I recently bought a house and the 3 switches controlling one light fixture aren't working properly.

Here is a diagram of the three 3-way switches and wires: enter image description here

  1. The first thing that comes to mind is: there is no 4-way switch! Is it possible to do this without one?
  2. When I disconnected all the wires from the switches and turned on the breaker, I found something strange in the AC voltage measurements:
    • Switch 1: White(30), Black(0), Red(34)
    • Switch 2: White(52), Red(34), Red(34)
    • Switch 3: White(52), Black(120), Red(34).

With those measurements, it is not clear to me how to determine which wires are travelers, although I suspect that Switch 3's black wire is coming from the main panel.

In the switches, green is ground terminal, black is common.


1 Answer 1


There is such a thing as a "4-way switch". A three-way is SPDT, used to select between the two travelers. A four-way is DPDT, sitting in the middle, wired to either pass the travelers straight through or exchange them. You can have as many 4-ways interrupting the travelers as you like, since only their net result (swap or don't swap) affects the final result.

enter image description here

Colors for clarity; your colors will of course be different.

Your sketch shows only one cable (or conduit) with three conductors (not counting ground) coming into each switch box. If that's true, (a) you are dealing with switch loops (see past answers), and (II) the one to the four-way switch (to swap travelers) needs to have four conductors (plus ground), not three, otherwise you can't have full control at all points.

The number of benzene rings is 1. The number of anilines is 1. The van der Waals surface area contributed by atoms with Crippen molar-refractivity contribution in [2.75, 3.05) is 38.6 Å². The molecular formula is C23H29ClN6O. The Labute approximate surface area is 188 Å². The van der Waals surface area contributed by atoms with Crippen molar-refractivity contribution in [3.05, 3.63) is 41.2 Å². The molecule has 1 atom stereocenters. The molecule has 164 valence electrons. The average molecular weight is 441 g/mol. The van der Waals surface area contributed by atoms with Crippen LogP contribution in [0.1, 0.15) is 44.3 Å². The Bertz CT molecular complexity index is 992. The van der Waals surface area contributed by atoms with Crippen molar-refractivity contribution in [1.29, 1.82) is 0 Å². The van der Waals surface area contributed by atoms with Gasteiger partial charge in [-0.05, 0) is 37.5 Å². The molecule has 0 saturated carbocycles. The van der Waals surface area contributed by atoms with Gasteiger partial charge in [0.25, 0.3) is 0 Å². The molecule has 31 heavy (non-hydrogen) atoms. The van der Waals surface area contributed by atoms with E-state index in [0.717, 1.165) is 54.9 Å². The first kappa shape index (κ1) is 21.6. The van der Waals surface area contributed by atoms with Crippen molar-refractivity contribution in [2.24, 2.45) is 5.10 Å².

If there are more cables or conductors coming into one or more of the boxes, we need details of that. Photos of the switches as currently wired, showing the inside of the box too so we could see which cable they were connected to, would help a lot.

  • does this mean that a SPDT in the middle can either "close" or "open" the circuit, meaning that an SPDT in the middle is NOT ok to use in my case?
    – fingia
    Commented Feb 26 at 19:25
  • Yes, it means you need a DPDT in the middle to get the behavior you want. Or smart switches linked at the data level.
    – keshlam
    Commented Feb 26 at 19:29
  • With three 3-ways, the best you can do is making one switch enable or disable one of both of the others. Even with a "wire-or" circuit. If you're trying to fix an existing installation without running new wire, and don't have the wires you need, see past answers about using smart switches to control each other
    – keshlam
    Commented Feb 26 at 19:37
  • What if I wanted to simply remove switch 3 from its electrical box, given the voltage measurements, what are the proper connections for switch 1 and 2? The idea being that at last I can control the load with switch 1 and 2.
    – fingia
    Commented Feb 26 at 20:26
  • Question behind the question: what's wrong with just removing that switch, splicing the two wires it connects to each other when the other switches do what you want (using whatever approved connector is available in your country; I'd grab wire nuts), insulate any other exposed wires, put a blank plate on the box, paying the plate to match the wall, and call it done? Yes, it would be better to fully analyze this. But you haven't given us enough information to do so, and the practice "splice past it" solution might still be the simplest answer, depending on exactly how this was wired
    – keshlam
    Commented Feb 27 at 1:47

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